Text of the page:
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Tams Set Stage For Candidates

October 9, 2000

PITTSBURGH (AP) _ George W. Bush was going to attack the marriage penalty, so his campaign needed a setting that conjured up matrimony. A church? No, they reasoned it might be offensive to play politics in a place of worship.

Ah, said a local Republican, how about a former church still being used for weddings?

Perfect, they thought.

The search for perfection _ in the large moments, the littlest details _ never stops for those who set the stage, often days in advance, for the presidential candidates.

``We try to build a picture,″ said Silvia Ferroni, part of an advance team that arrives a few days ahead of the Texas governor and his entourage.

They bring in lights that make for high-quality television and wire the room for sound. They recruit motorcade drivers and make sure Bush poses for pictures with them before leaving. They book the right hotel, draft the schedule and provide food and phones for traveling reporters.

Their counterparts on Democratic nominee Al Gore’s campaign do virtually the same thing.

Among their most important jobs: filling the right place with the right people.

For Bush’s marriage-penalty event, they chose the Gothic-style Great Hall in Pittsburgh’s North Hills. Two days before, Ferroni and her team arrived to find tulle and ivy still decorating the light fixtures and wrapped around the railings _ leftovers from a weekend wedding.

Perfect. The tulle and ivy stayed put.

But they had to import other decorations, notably a pair of giant posters that looked like architects’ blueprints. Sent in from headquarters in Austin, Texas, they were on display to symbolize Bush’s ``blueprint for the middle class.″ The advance team made sure they arrived intact.

In many ways, this was a simple event. At a large rally, they coordinate strobe lights, confetti, balloon drops and music to pump up the crowd. Sometimes, the campaign has to set up phone banks and pass out fliers to attract an audience.

This time, it was invitation only.

At Bush’s side sat a handsome young couple, engaged to be married, ideal human props for the day’s message. They landed on local TV newscasts and the front page of the Pittsburgh Post-Gazette.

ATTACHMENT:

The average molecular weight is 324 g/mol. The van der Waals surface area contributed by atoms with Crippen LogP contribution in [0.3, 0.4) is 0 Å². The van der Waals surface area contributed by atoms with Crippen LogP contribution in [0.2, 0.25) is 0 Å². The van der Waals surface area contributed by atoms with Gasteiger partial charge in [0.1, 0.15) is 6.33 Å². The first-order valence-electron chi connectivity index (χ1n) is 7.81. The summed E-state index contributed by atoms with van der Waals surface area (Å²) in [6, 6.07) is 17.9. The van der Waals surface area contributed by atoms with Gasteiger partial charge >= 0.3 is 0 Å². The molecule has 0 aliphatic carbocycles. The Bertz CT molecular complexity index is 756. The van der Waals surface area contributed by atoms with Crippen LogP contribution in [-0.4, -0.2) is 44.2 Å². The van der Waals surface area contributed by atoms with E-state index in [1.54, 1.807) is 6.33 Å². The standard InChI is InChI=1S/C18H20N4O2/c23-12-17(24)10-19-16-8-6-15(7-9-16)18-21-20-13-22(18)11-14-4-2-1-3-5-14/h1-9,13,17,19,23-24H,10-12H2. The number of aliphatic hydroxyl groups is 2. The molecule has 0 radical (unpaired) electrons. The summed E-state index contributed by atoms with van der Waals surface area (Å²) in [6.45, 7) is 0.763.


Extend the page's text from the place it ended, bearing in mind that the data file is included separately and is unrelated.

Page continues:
Are they voting for Bush, reporters asked. Yes, they are.

In fact, the room brimmed with Republicans who already liked Bush, which made for a less-than-combative question-and-answer session.

One questioner wanted to know Bush’s favorite books. Another noted that Gore was trying to take credit for the strong economy and probed: ``How can you get the message out that it was a good strong economy in spite of the Democrats and not because of them?″

Perfect.

Aides explained that the crowd was hand-picked, though not to pack the audience with admirers. Rather, they wanted married couples who would personify Bush’s drive to eliminate the marriage penalty, a quirk in the tax code by which some couples pay more than they would if they were filing separately as singles.

But the audience seemed more GOP than I-take-thee. Lots of single people said they were invited by local GOP and conservative groups, including several members of local college Young Republicans.

``I’m going to get married in maybe seven years or so,″ offered Parker Mills, a 17-year-old freshman at Carnegie Mellon University.

But the local newspapers and TV stations didn’t interview Mills. They talked to Dan Steele and Vicki Trybend, who plan to be married the day after Thanksgiving and were singled out by Bush to talk about the marriage penalty.

``Hopefully ... when he’s president we won’t have to worry about it,″ Trybend told KDKA, Pittsburgh’s top-rated news station.

The advance team also keeps the wrong people out of the way.

``We try to control demonstrations or protesters,″ said Brian Montgomery, director of advance for Bush. ``We work with local police for them to go somewhere to express their opinion.″

In this case, that meant positioning two large Bush buses directly between the hall and protesters across the street.

``I don’t know what they’re afraid of,″ said Ron Kniess, leader of the local International Union of Painters and Allied Trades, who was holding a Gore sign and chanting the vice president’s name.

The advance team thought it came off, well, perfect.

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